Appeals Court Hears Challenge To Health Care Law
STEVE INSKEEP, host:
Let's follow up now on the constitutional challenges to President Obama's health care law. Yesterday, a federal appeals court in Atlanta heard oral arguments in a case brought by 26 states that want to stop the legislation.
In January, a Florida judge agreed with the states and ruled that the whole law should be scrapped. NPR's Debbie Elliott reports on yesterday's proceedings in Atlanta.
DEBBIE ELLIOTT: At issue is just how far the government can go to make sure that everyone has access to health coverage. The new law requires Americans to buy medical insurance or face a financial penalty. Chief Judge Joel Dubina presided over the three-judge panel that heard the Obama administration's appeal.
Judge JOEL DUBINA (11th U.S. Circuit�Court of Appeals): If we uphold the individual mandate in this case, are there any limits on Congress' power left?
Mr. NEAL KATYAL (Solicitor General): Absolutely, Chief Justice Dubina.
ELLIOTT: Solicitor General Neal Katyal argued the government's case, saying that Congress acted within the bounds of the commerce clause when it required Americans to buy health insurance as part of a broad overhaul of the nation's healthcare system - the so-called mandate. By choosing not to buy coverage, he says, people still impact the broader market because they are likely to need care no matter what.
Mr. KATYAL: Every single person can't guarantee that they won't need healthcare at some point in the future. Someone can walk out of this courtroom and get hit by a bus or get struck by cancer.
ELLIOTT: And if they can't pay for their care, he says, the cost shifts to everyone else in the healthcare market.
Mr. KATYAL: Everyone is invariably consuming the good and it's a question of who's going to pay for it. It's about the failure to pay, not the failure to buy.
ELLIOTT: But the states argue that's a dangerously broad interpretation of commerce.
Mr. PAUL CLEMENT (Former Solicitor General): They're not engaged in commerce. They're sitting in their living rooms. They're not doing anything.
ELLIOTT: Former solicitor general Paul Clement argued on behalf of the 26 state attorneys general and governors who sued to block the Affordable Care Act.
Mr. CLEMENT: It boils down to the question of whether or not the federal government can compel an individual to engage in commerce, the better to regulate the individual.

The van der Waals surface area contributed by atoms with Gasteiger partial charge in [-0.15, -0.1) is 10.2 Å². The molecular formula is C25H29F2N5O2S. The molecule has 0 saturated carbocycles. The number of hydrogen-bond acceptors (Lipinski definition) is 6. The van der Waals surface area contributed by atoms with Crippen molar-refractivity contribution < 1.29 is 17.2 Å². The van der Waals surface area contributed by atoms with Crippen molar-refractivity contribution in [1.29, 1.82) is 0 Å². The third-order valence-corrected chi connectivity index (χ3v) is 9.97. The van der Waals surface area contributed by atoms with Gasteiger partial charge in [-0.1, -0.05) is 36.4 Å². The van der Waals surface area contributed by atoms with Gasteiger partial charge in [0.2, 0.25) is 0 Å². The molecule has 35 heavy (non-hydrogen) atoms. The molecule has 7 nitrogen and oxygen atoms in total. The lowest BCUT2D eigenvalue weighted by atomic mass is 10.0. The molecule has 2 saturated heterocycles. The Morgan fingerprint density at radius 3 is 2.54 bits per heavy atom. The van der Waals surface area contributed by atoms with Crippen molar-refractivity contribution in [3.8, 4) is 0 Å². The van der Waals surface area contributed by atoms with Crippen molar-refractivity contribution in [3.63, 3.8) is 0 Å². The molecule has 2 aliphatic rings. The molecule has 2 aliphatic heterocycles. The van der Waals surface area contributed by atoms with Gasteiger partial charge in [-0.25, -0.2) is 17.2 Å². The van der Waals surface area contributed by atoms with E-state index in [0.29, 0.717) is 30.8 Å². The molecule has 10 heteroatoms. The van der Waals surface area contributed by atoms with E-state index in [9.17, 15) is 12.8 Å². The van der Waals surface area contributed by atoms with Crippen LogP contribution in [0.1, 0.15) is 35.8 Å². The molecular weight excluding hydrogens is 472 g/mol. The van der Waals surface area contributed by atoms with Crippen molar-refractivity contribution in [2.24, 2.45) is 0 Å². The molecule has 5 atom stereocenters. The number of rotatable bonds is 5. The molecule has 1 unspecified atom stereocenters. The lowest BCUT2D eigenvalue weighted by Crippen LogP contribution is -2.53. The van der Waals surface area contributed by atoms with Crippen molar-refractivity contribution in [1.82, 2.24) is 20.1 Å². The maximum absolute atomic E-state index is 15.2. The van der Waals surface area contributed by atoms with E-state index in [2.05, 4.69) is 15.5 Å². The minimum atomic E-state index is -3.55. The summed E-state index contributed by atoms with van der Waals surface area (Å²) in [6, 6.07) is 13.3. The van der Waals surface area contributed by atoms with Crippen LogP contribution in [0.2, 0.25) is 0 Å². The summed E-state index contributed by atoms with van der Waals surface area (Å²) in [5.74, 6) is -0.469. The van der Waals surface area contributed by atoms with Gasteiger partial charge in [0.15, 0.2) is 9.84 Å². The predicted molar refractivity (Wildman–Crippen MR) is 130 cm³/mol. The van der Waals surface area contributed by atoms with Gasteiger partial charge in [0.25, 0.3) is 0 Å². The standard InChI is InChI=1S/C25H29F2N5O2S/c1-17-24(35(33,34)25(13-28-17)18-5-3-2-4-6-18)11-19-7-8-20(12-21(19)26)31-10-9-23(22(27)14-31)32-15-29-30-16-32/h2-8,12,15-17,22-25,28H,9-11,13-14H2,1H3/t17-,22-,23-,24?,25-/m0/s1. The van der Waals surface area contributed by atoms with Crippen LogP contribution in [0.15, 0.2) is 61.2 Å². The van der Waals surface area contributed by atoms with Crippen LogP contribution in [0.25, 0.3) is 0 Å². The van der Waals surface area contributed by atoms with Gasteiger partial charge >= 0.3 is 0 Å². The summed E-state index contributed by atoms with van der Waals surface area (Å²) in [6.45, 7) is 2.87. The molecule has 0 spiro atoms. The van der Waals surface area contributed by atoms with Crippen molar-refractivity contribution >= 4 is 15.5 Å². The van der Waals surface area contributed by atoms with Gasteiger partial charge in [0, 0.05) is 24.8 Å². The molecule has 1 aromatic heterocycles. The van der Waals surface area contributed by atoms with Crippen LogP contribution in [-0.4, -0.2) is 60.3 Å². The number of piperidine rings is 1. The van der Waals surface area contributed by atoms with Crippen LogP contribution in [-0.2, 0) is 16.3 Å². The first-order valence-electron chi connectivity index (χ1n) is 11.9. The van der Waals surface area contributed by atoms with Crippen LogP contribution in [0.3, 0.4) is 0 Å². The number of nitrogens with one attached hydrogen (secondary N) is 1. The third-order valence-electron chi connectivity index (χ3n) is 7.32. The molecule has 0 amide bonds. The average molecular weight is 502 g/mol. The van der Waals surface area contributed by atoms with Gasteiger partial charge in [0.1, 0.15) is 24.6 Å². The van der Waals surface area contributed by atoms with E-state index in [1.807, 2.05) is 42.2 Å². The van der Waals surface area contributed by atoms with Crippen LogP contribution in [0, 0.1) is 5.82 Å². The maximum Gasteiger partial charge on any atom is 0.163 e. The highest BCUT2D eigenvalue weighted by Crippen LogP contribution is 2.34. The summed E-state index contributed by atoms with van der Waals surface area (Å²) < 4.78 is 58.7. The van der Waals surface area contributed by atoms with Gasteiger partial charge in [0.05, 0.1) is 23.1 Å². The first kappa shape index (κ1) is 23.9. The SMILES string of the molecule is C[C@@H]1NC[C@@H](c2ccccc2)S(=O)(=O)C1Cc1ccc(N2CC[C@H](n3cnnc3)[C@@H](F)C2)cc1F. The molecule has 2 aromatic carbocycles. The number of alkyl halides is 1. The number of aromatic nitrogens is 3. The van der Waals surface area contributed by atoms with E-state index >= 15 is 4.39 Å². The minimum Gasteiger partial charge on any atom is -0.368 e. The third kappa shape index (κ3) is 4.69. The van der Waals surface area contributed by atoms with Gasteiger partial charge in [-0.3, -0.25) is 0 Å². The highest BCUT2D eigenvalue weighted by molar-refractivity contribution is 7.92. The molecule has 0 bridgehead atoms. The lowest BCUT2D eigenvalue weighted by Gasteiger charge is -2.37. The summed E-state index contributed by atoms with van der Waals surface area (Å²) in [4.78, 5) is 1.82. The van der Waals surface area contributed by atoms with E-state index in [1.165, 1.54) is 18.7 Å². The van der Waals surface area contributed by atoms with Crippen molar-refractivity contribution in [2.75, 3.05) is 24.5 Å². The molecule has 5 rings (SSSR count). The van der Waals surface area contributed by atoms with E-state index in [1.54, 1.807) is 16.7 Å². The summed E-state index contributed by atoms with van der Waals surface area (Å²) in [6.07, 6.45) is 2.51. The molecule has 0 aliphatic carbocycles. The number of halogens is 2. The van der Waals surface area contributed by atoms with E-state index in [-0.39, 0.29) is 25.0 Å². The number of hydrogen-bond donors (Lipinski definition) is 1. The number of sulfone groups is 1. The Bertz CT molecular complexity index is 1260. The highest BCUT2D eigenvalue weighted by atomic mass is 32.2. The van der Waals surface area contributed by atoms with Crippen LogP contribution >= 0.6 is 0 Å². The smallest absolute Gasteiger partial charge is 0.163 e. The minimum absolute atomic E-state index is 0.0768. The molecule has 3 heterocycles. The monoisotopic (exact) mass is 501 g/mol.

ELLIOTT: A business group joined in the state lawsuit to challenge what it sees as a threat to individual liberties. Karen Harned with the National Federation of Independent Business says the case has constitutional implications beyond the healthcare debate.
Ms. KAREN HARNED (National Federation of Independent Business): For the small business owners I represent, this really isn't even just about healthcare anymore. It's about the fact that if government can require you to buy health insurance, what can it not require you to do?
ELLIOTT: But advocates for the new law argue healthcare is unique, and the mandate to buy insurance is tied to needed changes in the system. Former solicitor general Walter Dellinger watched the arguments on behalf of the Center for American Progress.
Mr. WALTER DELLINGER (Center for American Progress): One of the most popular provisions in the law goes down if the mandate goes down. And that is the provision that says insurance companies cannot deny people coverage because of their present or preexisting medical condition because they have a child born with a birth defect or they've lost their job and need a new insurance policy. Those provisions would go down, as well.
ELLIOTT: This case is one of several now pending in federal courts around the country. But it's clear the larger question will ultimately be decided by the U.S. Supreme Court.
Debbie Elliott, NPR News, Atlanta.�
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